Line of Fire : Diary of an Unknown Soldier (August, September 1914) by Barroux
|Line of Fire : Diary of an Unknown Soldier (August, September 1914) by Barroux|
|Category: Graphic Novels|
|Reviewer: John Lloyd|
|Summary: A very low-key text from close to the French front line at the outset of World War One, vividly and intelligently illustrated for this all-ages graphic novel.|
|Buy? Maybe||Borrow? Yes|
|Pages: 96||Date: February 2014|
|Publisher: Phoenix Yard Books|
A scientist can tell a bit about an animal's nature just by observing the beginnings of its life ('it's in water, ergo it's probably a fish'). They don't need to study every ant in the colony to see how ants collaborate and work together, for the detail is pretty much shared from one ant to the next. So it is with soldiers, at least as far as this book is concerned. You can pick one soldier from all the battalions and learn something of soldierly life. You can see the nature of the war from what happens at the outset. And here all we get is the outset, for this graphic novel is based on a manuscript the artist found purely by chance, of a solitary soldier's diary that covers only a couple of weeks in 1914, and stops obliquely.
So it's of a soldier whose name we'll never know. We never will find out any more about the man he bunks up with often in companionship, a certain Fernand. What we do know is what happens and where and at what time of day – and the happenings are unglorified, unfictionalised, and a little hum-drum – a dawn march here, digging trenches there, and so on. You can tell they are kosher, as Michael Morpurgo's introduction suggests, from how low-key they read.
It's a little unfortunate then they are that low-key. Yes, things happen, so I won't give away what work as main plot points, but a lot of it is too much detail for the later personal recollection – a move towards that village we've never heard of, a stay in that village left off our British mental maps. As a snapshot it works, and there is emotion – especially in the need for letters and news from home – but it's not the best text in the world.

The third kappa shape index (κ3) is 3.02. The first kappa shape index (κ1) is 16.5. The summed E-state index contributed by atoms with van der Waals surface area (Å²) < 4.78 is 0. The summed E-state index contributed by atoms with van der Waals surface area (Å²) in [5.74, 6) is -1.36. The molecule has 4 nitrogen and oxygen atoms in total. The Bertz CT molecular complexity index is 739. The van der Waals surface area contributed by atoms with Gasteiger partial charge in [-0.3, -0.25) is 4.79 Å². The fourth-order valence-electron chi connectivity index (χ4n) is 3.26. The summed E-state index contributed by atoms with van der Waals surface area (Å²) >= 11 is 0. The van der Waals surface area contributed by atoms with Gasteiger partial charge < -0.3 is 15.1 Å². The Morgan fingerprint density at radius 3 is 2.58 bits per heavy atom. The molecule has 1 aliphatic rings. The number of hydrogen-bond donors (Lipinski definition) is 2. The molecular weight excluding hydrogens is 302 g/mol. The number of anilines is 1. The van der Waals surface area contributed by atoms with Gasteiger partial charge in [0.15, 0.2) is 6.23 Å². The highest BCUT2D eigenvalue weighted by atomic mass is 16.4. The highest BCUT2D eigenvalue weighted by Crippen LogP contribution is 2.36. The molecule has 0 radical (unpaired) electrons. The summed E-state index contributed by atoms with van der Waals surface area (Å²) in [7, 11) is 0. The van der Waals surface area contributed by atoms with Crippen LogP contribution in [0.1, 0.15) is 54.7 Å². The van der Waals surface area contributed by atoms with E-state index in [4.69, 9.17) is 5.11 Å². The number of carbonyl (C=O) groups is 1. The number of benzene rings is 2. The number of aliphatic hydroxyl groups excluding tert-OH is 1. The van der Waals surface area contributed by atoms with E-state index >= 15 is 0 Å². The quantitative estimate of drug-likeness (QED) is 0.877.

Our artist, however, Barroux, has grabbed it and run with it. There's a very successful live action, son-et-lumiere show of it in France, and there is this graphic novel, which shows this to-me unknown artist off very nicely. His pictures, on the whole placid portraits, or rustic scenes, have an earthy, rugged humbleness in their use of what looks like textured, black crayon and pencil. Like the text, nothing is dramatized too much, nor glamourised, yet nothing is debased and uglified as some artists would have it – except for one thing. Barroux has a thing about noses. They are all outlined on all three sides (top, bottom, and side join to the face) and look like everyone is trying out a chicken suit nose for size. But beyond that quirk he does excellent work – from the billets of the soldiers to the exploding artillery shells. One stand-out image – and in this calm, gentle illustration method there are on the whole just two panels per page – goes even further, with soldiers lined up in a pattern, some with exploded heads, some still with real-life forces photographs collaged on in defiant pose. And no, that's way before the soldiers see action.
So I really appreciated Barroux's work, and of course his find, but as horrid as it sounds in respect to a lost soldier, I didn't find the written side of the graphic novel that fabulous. It does open a window for us onto that world, but not in perhaps the best imaginable way, and I'm sorry to report that as a result this will perhaps get lost in the shelves of centenary publications WWI has provoked. The artistry is fine here, but for once we've picked the wrong ant.
I must thank the publishers for my review copy.
This could be filed next to Walter Tull's Scrapbook by Michaela Morgan, although both are quite different beasts.
You can read more book reviews or buy Line of Fire : Diary of an Unknown Soldier (August, September 1914) by Barroux at Amazon.co.uk
You can read more book reviews or buy Line of Fire : Diary of an Unknown Soldier (August, September 1914) by Barroux at Amazon.com.
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